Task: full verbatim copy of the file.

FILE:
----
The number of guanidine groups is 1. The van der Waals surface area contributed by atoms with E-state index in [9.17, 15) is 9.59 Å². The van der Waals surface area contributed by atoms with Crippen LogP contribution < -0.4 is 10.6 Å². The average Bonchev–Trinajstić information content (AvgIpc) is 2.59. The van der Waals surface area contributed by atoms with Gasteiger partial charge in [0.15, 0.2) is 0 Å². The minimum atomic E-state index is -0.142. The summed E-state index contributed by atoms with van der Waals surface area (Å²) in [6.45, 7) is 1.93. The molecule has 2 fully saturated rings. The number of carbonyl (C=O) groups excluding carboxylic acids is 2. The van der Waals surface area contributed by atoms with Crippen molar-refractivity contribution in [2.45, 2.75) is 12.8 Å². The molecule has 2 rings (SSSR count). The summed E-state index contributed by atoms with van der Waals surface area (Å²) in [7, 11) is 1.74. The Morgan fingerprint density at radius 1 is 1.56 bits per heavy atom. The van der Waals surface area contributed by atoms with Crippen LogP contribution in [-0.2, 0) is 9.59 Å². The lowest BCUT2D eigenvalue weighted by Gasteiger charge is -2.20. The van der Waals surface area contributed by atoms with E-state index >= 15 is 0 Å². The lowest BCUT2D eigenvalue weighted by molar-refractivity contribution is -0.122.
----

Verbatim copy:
The number of guanidine groups is 1. The van der Waals surface area contributed by atoms with E-state index in [9.17, 15) is 9.59 Å². The van der Waals surface area contributed by atoms with Crippen LogP contribution < -0.4 is 10.6 Å². The average Bonchev–Trinajstić information content (AvgIpc) is 2.59. The van der Waals surface area contributed by atoms with Gasteiger partial charge in [0.15, 0.2) is 0 Å². The minimum atomic E-state index is -0.142. The summed E-state index contributed by atoms with van der Waals surface area (Å²) in [6.45, 7) is 1.93. The molecule has 2 fully saturated rings. The number of carbonyl (C=O) groups excluding carboxylic acids is 2. The van der Waals surface area contributed by atoms with Crippen molar-refractivity contribution in [2.45, 2.75) is 12.8 Å². The molecule has 2 rings (SSSR count). The summed E-state index contributed by atoms with van der Waals surface area (Å²) in [7, 11) is 1.74. The Morgan fingerprint density at radius 1 is 1.56 bits per heavy atom. The van der Waals surface area contributed by atoms with Crippen LogP contribution in [-0.2, 0) is 9.59 Å². The lowest BCUT2D eigenvalue weighted by Gasteiger charge is -2.20. The van der Waals surface area contributed by atoms with E-state index >= 15 is 0 Å². The lowest BCUT2D eigenvalue weighted by molar-refractivity contribution is -0.122.